In the shifting sands of knowledge distribution, it can often seem like we're retread ancient territory, once controlled by the medieval churches and now, by elite universities. Yet, there's an undercurrent that's slowly altering this landscape – one that might soon see the role of these institutions diminishing and, instead, shifting to more liberal, democratic means.

The Medieval Churches' Loss Of Authority

In 1436, the advent of the printing press heralded a new era of knowledge dissemination that eventually led to the gradual loss of power of the medieval churches. By 1500, the proliferation of over 1,000 presses ushered in Martin Luther's era in 1517, causing widespread skepticism against authoritative figures, and a newfound reliance on reason, logic, empirical data, and math. Throughout this decline, the church's inability to retain its authority led to increasing frustration, as questioning the divine was considered blasphemous.

Modern-Day Order: Elite Universities and Growing Skepticism

Despite the churches' decline, today, science in elite universities seems to thrive. Ground-breaking medicines are developed in academic labs, and many AI founders are bred in the intellectual melting pots of Stanford and Cambridge. However, a growing skepticism – akin to the one witnessed during the churches' decline – seems to emerge against these universities in the form of liberal vs conservative (ie: anti vaccine, anti-environemntalism, anti-multiculturalism), leading one to question if the wide availability of knowledge is causing this unease.

Granted, the push back is highly nhilistic today. We'll need a new form of hierarchy isntead of the complete dissolution of universities. In the case of medieval Catholic, the new order took in the form of capitalism. I hate to say we don't know what the new form would take into the future. Maybe our ability to manipulate technologies (ie: unversal hackers).

The Need For a New Paradigm: From Knowledge Gatekeepers to Distributed Learning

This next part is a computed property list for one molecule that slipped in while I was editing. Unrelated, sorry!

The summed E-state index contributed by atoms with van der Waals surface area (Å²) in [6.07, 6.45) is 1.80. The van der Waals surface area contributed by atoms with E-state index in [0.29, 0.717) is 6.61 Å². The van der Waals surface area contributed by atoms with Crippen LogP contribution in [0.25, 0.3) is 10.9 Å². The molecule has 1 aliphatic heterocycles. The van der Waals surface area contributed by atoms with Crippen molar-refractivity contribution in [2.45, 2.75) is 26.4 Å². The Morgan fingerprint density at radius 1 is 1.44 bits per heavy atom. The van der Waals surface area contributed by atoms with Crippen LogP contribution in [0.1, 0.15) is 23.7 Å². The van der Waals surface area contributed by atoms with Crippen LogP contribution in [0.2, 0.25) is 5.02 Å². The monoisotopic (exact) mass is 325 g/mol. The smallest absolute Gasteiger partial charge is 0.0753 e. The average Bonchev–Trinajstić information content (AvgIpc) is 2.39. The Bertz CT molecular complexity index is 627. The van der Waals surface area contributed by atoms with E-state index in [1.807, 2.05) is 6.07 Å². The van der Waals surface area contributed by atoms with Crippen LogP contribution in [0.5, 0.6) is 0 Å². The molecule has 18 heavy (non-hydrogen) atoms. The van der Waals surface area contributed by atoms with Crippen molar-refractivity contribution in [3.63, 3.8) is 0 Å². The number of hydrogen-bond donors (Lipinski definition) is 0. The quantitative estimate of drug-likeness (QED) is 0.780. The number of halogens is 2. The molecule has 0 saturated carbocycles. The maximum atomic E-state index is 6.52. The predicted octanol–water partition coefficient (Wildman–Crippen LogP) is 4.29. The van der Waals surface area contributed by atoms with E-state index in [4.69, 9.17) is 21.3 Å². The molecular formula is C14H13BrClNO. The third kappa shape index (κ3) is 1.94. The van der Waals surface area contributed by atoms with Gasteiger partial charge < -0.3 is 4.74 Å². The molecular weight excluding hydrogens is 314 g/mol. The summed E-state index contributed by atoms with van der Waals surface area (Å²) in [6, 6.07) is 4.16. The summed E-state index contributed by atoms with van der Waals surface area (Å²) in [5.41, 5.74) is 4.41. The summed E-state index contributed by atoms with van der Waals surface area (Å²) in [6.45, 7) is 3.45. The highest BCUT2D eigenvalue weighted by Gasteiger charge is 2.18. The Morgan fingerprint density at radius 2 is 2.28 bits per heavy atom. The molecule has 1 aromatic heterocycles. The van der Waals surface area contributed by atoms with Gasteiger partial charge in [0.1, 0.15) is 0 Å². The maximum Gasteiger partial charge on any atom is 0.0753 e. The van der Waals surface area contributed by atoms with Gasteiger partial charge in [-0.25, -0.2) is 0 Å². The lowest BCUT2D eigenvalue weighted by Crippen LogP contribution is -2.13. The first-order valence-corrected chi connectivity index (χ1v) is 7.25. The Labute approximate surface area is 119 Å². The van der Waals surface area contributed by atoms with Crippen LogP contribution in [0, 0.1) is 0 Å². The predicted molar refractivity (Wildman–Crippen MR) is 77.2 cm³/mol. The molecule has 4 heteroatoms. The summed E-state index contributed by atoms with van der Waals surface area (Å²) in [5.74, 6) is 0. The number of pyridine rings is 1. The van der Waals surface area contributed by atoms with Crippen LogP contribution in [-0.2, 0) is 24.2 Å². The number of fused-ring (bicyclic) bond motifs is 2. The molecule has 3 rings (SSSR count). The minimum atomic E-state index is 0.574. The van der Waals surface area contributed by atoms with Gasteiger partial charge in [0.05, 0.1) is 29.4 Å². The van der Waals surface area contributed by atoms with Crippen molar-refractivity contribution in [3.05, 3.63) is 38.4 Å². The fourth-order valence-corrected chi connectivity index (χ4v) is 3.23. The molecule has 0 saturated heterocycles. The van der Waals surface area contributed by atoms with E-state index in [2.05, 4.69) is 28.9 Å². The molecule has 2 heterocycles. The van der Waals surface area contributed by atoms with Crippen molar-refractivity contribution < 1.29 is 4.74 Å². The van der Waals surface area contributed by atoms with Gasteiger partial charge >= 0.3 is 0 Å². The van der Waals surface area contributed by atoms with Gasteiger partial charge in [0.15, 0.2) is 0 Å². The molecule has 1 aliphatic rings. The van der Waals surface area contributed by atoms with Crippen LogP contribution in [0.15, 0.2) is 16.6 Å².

The question arises: Do we need a new system that moves away from the conventional hierarchy of education? The rise of capitalism eventually replaced Martin Luther's destructed churches, and today, as universities face skepticism, this vacuum seems to be filled by economic and social advancement markers like monetary assets or social media following.

It's likely that a more advanced version of community platforms like Meetup could replace these traditional knowledge gatekeepers, scaling up to accommodate every niche interest group and challenge the primacy of elite institutions. Ethereum is born out of Toronto blockchain Meetup after all.

Digital Revolution: The Internet and Changing Learning Formats

The internet's arrival in 1990 significantly altered the knowledge landscape, driving the cost of digital copies to zero and democratizing access to information. Yet, certain areas remain guarded, such as medical device training often housed within university walls.

However, with the growing popularity of audiobooks (a revolution that began in 2010) and the inherent appeal of visual graphs, learning might soon veer away from the traditional reading-based format.

Mapping the Future of Learning and Knowledge

In our present era, if your innate intelligence or IQ scores aren't competitive enough for the top brand elite universities like Havard at the point of age 15, the focus should turn to self-education or entrepreneurship. The subsequent six to eight years could then see you cross great milestones, despite not following the trodden path.